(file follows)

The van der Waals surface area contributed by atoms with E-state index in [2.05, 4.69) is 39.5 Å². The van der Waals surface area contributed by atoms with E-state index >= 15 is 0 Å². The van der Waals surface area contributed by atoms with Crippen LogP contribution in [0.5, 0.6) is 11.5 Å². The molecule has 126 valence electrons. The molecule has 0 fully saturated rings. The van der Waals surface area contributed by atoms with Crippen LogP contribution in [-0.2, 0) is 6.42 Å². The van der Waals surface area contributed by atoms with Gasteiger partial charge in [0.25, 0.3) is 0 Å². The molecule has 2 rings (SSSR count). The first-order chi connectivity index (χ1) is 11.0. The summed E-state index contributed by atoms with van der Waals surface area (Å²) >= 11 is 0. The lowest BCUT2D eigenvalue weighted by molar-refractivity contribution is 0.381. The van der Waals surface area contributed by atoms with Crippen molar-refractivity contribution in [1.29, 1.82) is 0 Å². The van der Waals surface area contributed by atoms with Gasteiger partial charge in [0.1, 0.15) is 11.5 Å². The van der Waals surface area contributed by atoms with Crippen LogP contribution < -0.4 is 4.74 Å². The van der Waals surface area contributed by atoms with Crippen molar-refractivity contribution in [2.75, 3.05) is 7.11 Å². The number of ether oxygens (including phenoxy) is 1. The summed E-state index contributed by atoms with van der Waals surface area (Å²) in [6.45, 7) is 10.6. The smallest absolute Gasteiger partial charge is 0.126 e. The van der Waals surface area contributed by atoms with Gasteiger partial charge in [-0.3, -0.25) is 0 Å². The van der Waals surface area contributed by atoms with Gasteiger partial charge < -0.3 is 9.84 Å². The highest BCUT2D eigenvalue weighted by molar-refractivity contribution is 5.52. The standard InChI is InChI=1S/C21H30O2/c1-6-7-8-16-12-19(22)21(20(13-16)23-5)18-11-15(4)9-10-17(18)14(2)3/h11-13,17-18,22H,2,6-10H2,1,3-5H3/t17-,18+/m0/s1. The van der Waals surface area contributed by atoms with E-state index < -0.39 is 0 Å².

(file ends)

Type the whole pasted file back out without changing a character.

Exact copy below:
The van der Waals surface area contributed by atoms with E-state index in [2.05, 4.69) is 39.5 Å². The van der Waals surface area contributed by atoms with E-state index >= 15 is 0 Å². The van der Waals surface area contributed by atoms with Crippen LogP contribution in [0.5, 0.6) is 11.5 Å². The molecule has 126 valence electrons. The molecule has 0 fully saturated rings. The van der Waals surface area contributed by atoms with Crippen LogP contribution in [-0.2, 0) is 6.42 Å². The van der Waals surface area contributed by atoms with Gasteiger partial charge in [0.25, 0.3) is 0 Å². The molecule has 2 rings (SSSR count). The first-order chi connectivity index (χ1) is 11.0. The summed E-state index contributed by atoms with van der Waals surface area (Å²) >= 11 is 0. The lowest BCUT2D eigenvalue weighted by molar-refractivity contribution is 0.381. The van der Waals surface area contributed by atoms with Crippen molar-refractivity contribution in [1.29, 1.82) is 0 Å². The van der Waals surface area contributed by atoms with Gasteiger partial charge in [0.1, 0.15) is 11.5 Å². The van der Waals surface area contributed by atoms with Crippen LogP contribution < -0.4 is 4.74 Å². The van der Waals surface area contributed by atoms with Crippen molar-refractivity contribution in [2.75, 3.05) is 7.11 Å². The number of ether oxygens (including phenoxy) is 1. The summed E-state index contributed by atoms with van der Waals surface area (Å²) in [6.45, 7) is 10.6. The smallest absolute Gasteiger partial charge is 0.126 e. The van der Waals surface area contributed by atoms with Gasteiger partial charge in [-0.3, -0.25) is 0 Å². The van der Waals surface area contributed by atoms with Gasteiger partial charge < -0.3 is 9.84 Å². The highest BCUT2D eigenvalue weighted by molar-refractivity contribution is 5.52. The standard InChI is InChI=1S/C21H30O2/c1-6-7-8-16-12-19(22)21(20(13-16)23-5)18-11-15(4)9-10-17(18)14(2)3/h11-13,17-18,22H,2,6-10H2,1,3-5H3/t17-,18+/m0/s1. The van der Waals surface area contributed by atoms with E-state index < -0.39 is 0 Å².